What is Underlayment
Underlayment is basically a thin layer of material that is sandwiched between other materials. The underlayment is used in two different industries, roofing and flooring. Both industries have different benefits and in this article we explain why it’s important for the flooring industry and what purpose it provides to flooring consumers.
Flooring Structure Explained
Your flooring plays a vital role of supporting various furniture in your home. Besides from the beautiful floor, other materials such as subfloor, joist and underlayment hold everything in place.
The floor joist is the foundation to your flooring. A horizontal structural member used in framing to span an open space, often between beams that subsequently transfer loads to vertical members. When incorporated into a floor framing system, joists serve to provide stiffness to the subfloor sheathing, allowing it to function as a horizontal diaphragm.
The subfloor is the foundation beneath your finish flooring materials. Providing a continuous structural surface over the floor joist. Subfloors can consist of wood plank, plywood, OSB (Oriented Strandboard) and concrete. Concrete is in most basements as no floor joist is present. Concrete basement floors are also susceptible to moisture as moisture can wick up through the concrete.
Underlay or flooring underlayment is a thin layer of material such as fiber, felt, rubber or foam. The thin layer of material helps cushion, sound absorption, insulation and reduce wear with your flooring. For laminate or engineered wood flooring, it provides a “vapor barrier” to prevent moisture from coming through and damaging your floor. It can also help dampen noise as HOA or condo associations usually refer to sound rating test.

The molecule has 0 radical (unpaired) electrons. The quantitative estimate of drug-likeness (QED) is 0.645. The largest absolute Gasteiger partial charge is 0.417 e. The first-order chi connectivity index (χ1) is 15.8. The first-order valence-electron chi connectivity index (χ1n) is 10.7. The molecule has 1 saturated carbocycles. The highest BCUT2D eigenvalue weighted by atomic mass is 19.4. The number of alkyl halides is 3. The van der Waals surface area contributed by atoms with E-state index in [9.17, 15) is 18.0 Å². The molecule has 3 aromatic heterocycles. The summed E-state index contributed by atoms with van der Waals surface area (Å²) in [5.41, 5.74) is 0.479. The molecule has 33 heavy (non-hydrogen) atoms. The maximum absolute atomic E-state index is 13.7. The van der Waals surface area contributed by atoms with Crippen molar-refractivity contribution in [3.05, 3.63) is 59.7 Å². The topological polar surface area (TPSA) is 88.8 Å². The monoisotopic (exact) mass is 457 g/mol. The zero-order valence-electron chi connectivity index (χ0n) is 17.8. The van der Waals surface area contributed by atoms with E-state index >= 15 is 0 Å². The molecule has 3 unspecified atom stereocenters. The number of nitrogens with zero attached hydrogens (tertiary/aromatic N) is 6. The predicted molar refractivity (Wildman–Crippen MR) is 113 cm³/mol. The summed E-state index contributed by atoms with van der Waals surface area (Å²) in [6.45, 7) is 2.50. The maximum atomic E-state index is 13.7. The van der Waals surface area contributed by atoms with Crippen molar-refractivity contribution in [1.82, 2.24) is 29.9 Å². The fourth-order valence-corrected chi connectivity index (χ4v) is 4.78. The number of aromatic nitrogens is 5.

This is the surface that a person see’s and walks on. Many different types of floor coverings are available such as laminate, floating engineered, hardwood, ceramic tile, carpet or vinyl.
Floor Underlayment Main Purpose
Sound Reduction or Dampens Noise
Underlayment allows to block sound from transferring from room to room. An underlayment built with recycled fibers absorbs sound and keeps it from traveling to other rooms. Makes click-together floating floors sound solid underfoot.
Moisture Protection – Blocking Harmful Damage To Your Floor
Certain underlayment come with built-in vapor barrier that blocks moisture from getting to your floor. Concrete subfloors is notorious for emitting moisture and causing flooring to be in contact with water and chemicals from concrete.
Consistent traffic can lead to dented areas of your flooring. Dense recycled fiber underlayment supports the click-together mechanism and upholds supportive configuration under consistent traffic of overlying floor.
Smooths Subfloor Imperfections
All subfloors are not consistent in levelness. However, underlayment can form to a certain degree around subfloor surface roughness, helps to cut down on extra subfloor surface prepping time.
Providing additional comfort to the entire home during seasonal temperature changes.
Approved for In-Floor Heating Systems
Allows heat to permeate evenly while helping to protect the floor covering material from thermal shock.
Certified Clean and Safe Indoor Air Quality
Flooring underlayment should not be smelly or give off any weird smells. Always look for some certification for indoor air quality testing done. This protects your family from getting unwanted headaches or sickness.
An underlayment shouldn’t break the bank but protect you from moisture and reduce noise.
It is always best to review your flooring installation instructions to follow what they recommend for underlayment. Some flooring manufacturers don’t call for such material and some do. If you are looking to help reduce noise, consider an underlayment that does sound absorption with moisture protection/management.
Our QuietWalk flooring underlayment is considered by most flooring installers and contractors as the industry standard. QuietWalk offers the main benefits mentioned above to the consumer. If you are a homeowner and still not sure what underlayment to choose for your flooring, give us a call at (402) 379-9695.
Join Our Newsletter
You are about to install your new flooring. As you lay the first plank you realize that